AMD Radeon HD 7790 (Hardware) Review
Mid-range budget graphics cards have had a bad name for some time now. For budget gamers they’re considered too costly and for enthusiasts they’re not powerful enough. The Radeon 7790 should change those opinions.
The Radeon 7790 was released earlier this month and really is a workhorse card in more ways than one. In many ways a logical successor to the 5770 for those looking to upgrade finally from a Radeon 5000 series now that next generation consoles are approaching and PC graphics may increase with console ports.
The 7790 runs with 1GB of GDDR5 memory and factory overclocked rates of 1050MHz which depending on reseller changes slightly to 1075MHz. It uses 85W to run which is more energy efficient compared to the old 5000 series which was well over 100W so will save you some money in the future with the electric bill. The video outputs are DisplayPort 1.2, HDMI 1.4a, DVI-I and DVI-D.
We put the Radeon 7790 through it’s paces with a full battery of tests starting with Battlefield 3. The console shooter is to PC’s now what the original Crysis was in 2007 and Doom 3 before that, a machine killer. It pushes on a graphics card so heavily that on Ultra settings virtual memory is used by the gigabyte in addition to the on-board of the card. For a 5770 to maintain an almost perfect frame rate the graphics have to be set to medium or low and that’s as far as you can push it.
To go fully medium will result on small freezes during high action, forget about shooting an enemy that comes around the corner, to process his textures, lighting etc the game would stop just long enough for you to die in a horrible painful death. It’s awful, humiliating and removes the skill of being the gamer with the fastest trigger finger/mouse click. Swapping in the 7790 and medium settings are a breeze.
The frame rate is so smooth even on high action it’s easy to imagine the card is at the same time filling out a tax return form and watching Netflix it’s so bored with the lack of a challenge. It’s only when every setting is pushed to the maximum from anti-aliasing to anisotropic filtering does the occasional stutter occur and even then it may be down to virtual memory through the page file being allocated.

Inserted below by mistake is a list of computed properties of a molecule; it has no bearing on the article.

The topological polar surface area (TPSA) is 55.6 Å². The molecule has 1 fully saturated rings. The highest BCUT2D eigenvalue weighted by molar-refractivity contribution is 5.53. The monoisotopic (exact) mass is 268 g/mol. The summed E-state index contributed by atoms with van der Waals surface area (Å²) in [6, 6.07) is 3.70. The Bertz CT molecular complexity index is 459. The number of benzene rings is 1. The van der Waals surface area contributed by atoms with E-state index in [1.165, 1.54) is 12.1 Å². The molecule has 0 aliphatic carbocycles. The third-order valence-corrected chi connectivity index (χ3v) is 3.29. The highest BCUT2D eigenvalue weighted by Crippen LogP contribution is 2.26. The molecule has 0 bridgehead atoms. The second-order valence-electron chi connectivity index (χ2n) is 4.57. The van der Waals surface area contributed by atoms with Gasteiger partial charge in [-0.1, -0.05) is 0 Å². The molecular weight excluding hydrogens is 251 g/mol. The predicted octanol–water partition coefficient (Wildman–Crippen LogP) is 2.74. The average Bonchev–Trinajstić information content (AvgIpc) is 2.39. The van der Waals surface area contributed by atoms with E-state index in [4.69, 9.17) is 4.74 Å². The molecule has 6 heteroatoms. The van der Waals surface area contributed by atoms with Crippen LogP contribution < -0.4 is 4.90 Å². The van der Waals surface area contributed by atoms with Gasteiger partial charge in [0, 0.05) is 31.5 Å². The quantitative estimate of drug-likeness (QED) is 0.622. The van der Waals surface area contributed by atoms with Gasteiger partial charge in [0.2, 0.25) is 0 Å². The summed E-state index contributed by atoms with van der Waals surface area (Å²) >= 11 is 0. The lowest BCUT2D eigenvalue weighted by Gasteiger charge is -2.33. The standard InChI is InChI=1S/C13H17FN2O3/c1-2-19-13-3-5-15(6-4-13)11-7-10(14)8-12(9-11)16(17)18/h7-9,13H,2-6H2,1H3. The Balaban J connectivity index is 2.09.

For other games the Radeon 7790 handles everything flawlessly. SimCity works on maximum settings at the newly reinstated cheetah speed without a single stutter. Dead Space 3, again works at maximum settings which anyone will be thankful for. There’s nothing worse than a monster popping up on screen only to be frozen for a second while the graphics card catches up. Age of Empires 2 HD is no challenge at all and so is the more modern current Company of Heroes 2 closed beta. So it’s only the massive lag that’s going to annoy in COH2.
Hitman, Sleeping Dogs, Far Cry 3 and indeed Crysis 3 all are perfectly playable on the 7790. While Crysis 3 will be a visual overload it’s one of the few games that can’t be played on the highest settings while sustaining the best frame rate without making some sacrifices. So it is one of the small flaws of the 7790. However playing on mostly medium-high settings is no problem.
Tomb Raider, like most can be played on ‘Ultimate’ quality at nearly 40fps or 60fps at a lower resolution. BioShock Infinite, the new sequel in the outstanding shooter series is so ideally matched for the 7790 hardware that those buying the card from certain retailers will get a free copy of the game. You can’t say their not confident the card can take it on.
What enthusiasts may like is the MSI version used for this review comes with the standard MSI Afterburner and Kombustor software. Afterburner is used to monitor every aspect of the cards temperatures and running speeds live via the desktop. It also provides fully functional easy overclocking. Kombustor works as a more hands-off overclocker quickly pushing the card to its most stable limits.
The positive for budget buyers looking to upgrade only once every few years is the 7790 will not let you down. For those wanting to play all current games from Tomb Raider through Starcraft 2: HOTS and even Battlefield 3 on the highest or nearly highest settings the Radeon 7790 will do the job and then some.
Gamers may need or want to turn down a setting or two to crank up higher playing resolutions but that’s something down to the individual. The only downside is while the maximum graphics quality will be your default choice now, those settings will have to be lowered sooner than if you buy a more expensive Radeon card like the hardcore enthusiasts. Buying in the future a second 7790 to run two in Crossfire mode could be an option to slow the tide but be sure it’s for you.
In one line, anyone looking to finally upgrade a budget card should spend a little more and get a Radeon 7790.